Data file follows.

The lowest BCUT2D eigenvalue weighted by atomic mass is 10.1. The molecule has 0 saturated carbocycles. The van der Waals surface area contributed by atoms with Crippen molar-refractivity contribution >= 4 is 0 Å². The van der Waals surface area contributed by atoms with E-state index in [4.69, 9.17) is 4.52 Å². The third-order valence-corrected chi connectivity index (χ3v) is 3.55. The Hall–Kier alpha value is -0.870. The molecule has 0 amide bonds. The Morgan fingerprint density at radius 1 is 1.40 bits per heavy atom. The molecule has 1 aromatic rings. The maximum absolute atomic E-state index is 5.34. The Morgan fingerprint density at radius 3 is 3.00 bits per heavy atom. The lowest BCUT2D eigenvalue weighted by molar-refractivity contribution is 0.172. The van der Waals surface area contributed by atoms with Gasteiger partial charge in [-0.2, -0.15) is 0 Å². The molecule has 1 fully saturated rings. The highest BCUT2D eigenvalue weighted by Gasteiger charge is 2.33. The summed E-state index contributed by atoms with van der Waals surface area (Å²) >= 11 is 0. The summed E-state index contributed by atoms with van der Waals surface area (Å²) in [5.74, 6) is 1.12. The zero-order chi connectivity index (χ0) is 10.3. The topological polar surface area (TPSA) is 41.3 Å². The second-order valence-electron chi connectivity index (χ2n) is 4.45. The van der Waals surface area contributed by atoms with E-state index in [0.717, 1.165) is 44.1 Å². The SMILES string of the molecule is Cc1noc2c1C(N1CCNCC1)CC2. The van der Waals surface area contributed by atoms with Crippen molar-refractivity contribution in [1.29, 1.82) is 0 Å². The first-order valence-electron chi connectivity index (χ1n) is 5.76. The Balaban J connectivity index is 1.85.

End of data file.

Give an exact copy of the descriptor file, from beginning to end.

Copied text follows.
The lowest BCUT2D eigenvalue weighted by atomic mass is 10.1. The molecule has 0 saturated carbocycles. The van der Waals surface area contributed by atoms with Crippen molar-refractivity contribution >= 4 is 0 Å². The van der Waals surface area contributed by atoms with E-state index in [4.69, 9.17) is 4.52 Å². The third-order valence-corrected chi connectivity index (χ3v) is 3.55. The Hall–Kier alpha value is -0.870. The molecule has 0 amide bonds. The Morgan fingerprint density at radius 1 is 1.40 bits per heavy atom. The molecule has 1 aromatic rings. The maximum absolute atomic E-state index is 5.34. The Morgan fingerprint density at radius 3 is 3.00 bits per heavy atom. The lowest BCUT2D eigenvalue weighted by molar-refractivity contribution is 0.172. The van der Waals surface area contributed by atoms with Gasteiger partial charge in [-0.2, -0.15) is 0 Å². The molecule has 1 fully saturated rings. The highest BCUT2D eigenvalue weighted by Gasteiger charge is 2.33. The summed E-state index contributed by atoms with van der Waals surface area (Å²) >= 11 is 0. The summed E-state index contributed by atoms with van der Waals surface area (Å²) in [5.74, 6) is 1.12. The zero-order chi connectivity index (χ0) is 10.3. The topological polar surface area (TPSA) is 41.3 Å². The second-order valence-electron chi connectivity index (χ2n) is 4.45. The van der Waals surface area contributed by atoms with E-state index in [0.717, 1.165) is 44.1 Å². The SMILES string of the molecule is Cc1noc2c1C(N1CCNCC1)CC2. The van der Waals surface area contributed by atoms with Crippen molar-refractivity contribution in [1.29, 1.82) is 0 Å². The first-order valence-electron chi connectivity index (χ1n) is 5.76. The Balaban J connectivity index is 1.85.